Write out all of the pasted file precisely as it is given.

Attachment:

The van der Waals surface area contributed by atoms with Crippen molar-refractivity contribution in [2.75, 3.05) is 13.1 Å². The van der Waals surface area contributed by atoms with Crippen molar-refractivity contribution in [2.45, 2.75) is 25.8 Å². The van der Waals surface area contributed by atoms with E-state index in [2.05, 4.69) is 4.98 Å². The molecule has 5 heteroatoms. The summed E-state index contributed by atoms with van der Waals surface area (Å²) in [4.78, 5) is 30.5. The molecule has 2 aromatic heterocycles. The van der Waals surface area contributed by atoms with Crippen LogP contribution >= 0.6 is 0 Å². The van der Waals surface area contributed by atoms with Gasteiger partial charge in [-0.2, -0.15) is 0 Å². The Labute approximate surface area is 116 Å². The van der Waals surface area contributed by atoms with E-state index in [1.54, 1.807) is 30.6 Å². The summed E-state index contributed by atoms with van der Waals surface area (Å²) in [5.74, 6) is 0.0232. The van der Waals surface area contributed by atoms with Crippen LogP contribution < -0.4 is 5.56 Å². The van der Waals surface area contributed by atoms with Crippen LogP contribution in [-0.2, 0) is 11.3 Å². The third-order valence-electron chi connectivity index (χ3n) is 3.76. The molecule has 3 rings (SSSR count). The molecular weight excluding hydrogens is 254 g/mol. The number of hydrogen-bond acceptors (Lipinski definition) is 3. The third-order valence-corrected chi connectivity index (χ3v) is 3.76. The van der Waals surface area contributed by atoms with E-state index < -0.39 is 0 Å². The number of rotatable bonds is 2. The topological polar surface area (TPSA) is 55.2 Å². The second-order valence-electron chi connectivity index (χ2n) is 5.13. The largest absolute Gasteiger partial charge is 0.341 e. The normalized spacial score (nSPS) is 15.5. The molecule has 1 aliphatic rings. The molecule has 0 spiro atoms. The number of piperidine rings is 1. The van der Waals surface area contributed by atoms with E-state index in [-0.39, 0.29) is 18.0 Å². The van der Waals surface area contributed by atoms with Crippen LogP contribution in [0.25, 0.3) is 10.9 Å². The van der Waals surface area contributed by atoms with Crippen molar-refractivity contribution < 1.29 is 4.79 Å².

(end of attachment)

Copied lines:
The van der Waals surface area contributed by atoms with Crippen molar-refractivity contribution in [2.75, 3.05) is 13.1 Å². The van der Waals surface area contributed by atoms with Crippen molar-refractivity contribution in [2.45, 2.75) is 25.8 Å². The van der Waals surface area contributed by atoms with E-state index in [2.05, 4.69) is 4.98 Å². The molecule has 5 heteroatoms. The summed E-state index contributed by atoms with van der Waals surface area (Å²) in [4.78, 5) is 30.5. The molecule has 2 aromatic heterocycles. The van der Waals surface area contributed by atoms with Crippen LogP contribution >= 0.6 is 0 Å². The van der Waals surface area contributed by atoms with Gasteiger partial charge in [-0.2, -0.15) is 0 Å². The Labute approximate surface area is 116 Å². The van der Waals surface area contributed by atoms with E-state index in [1.54, 1.807) is 30.6 Å². The summed E-state index contributed by atoms with van der Waals surface area (Å²) in [5.74, 6) is 0.0232. The van der Waals surface area contributed by atoms with Crippen LogP contribution < -0.4 is 5.56 Å². The van der Waals surface area contributed by atoms with Crippen LogP contribution in [-0.2, 0) is 11.3 Å². The third-order valence-electron chi connectivity index (χ3n) is 3.76. The molecule has 3 rings (SSSR count). The molecular weight excluding hydrogens is 254 g/mol. The number of hydrogen-bond acceptors (Lipinski definition) is 3. The third-order valence-corrected chi connectivity index (χ3v) is 3.76. The van der Waals surface area contributed by atoms with E-state index < -0.39 is 0 Å². The number of rotatable bonds is 2. The topological polar surface area (TPSA) is 55.2 Å². The second-order valence-electron chi connectivity index (χ2n) is 5.13. The largest absolute Gasteiger partial charge is 0.341 e. The normalized spacial score (nSPS) is 15.5. The molecule has 1 aliphatic rings. The molecule has 0 spiro atoms. The number of piperidine rings is 1. The van der Waals surface area contributed by atoms with E-state index in [-0.39, 0.29) is 18.0 Å². The van der Waals surface area contributed by atoms with Crippen LogP contribution in [0.25, 0.3) is 10.9 Å². The van der Waals surface area contributed by atoms with Crippen molar-refractivity contribution < 1.29 is 4.79 Å².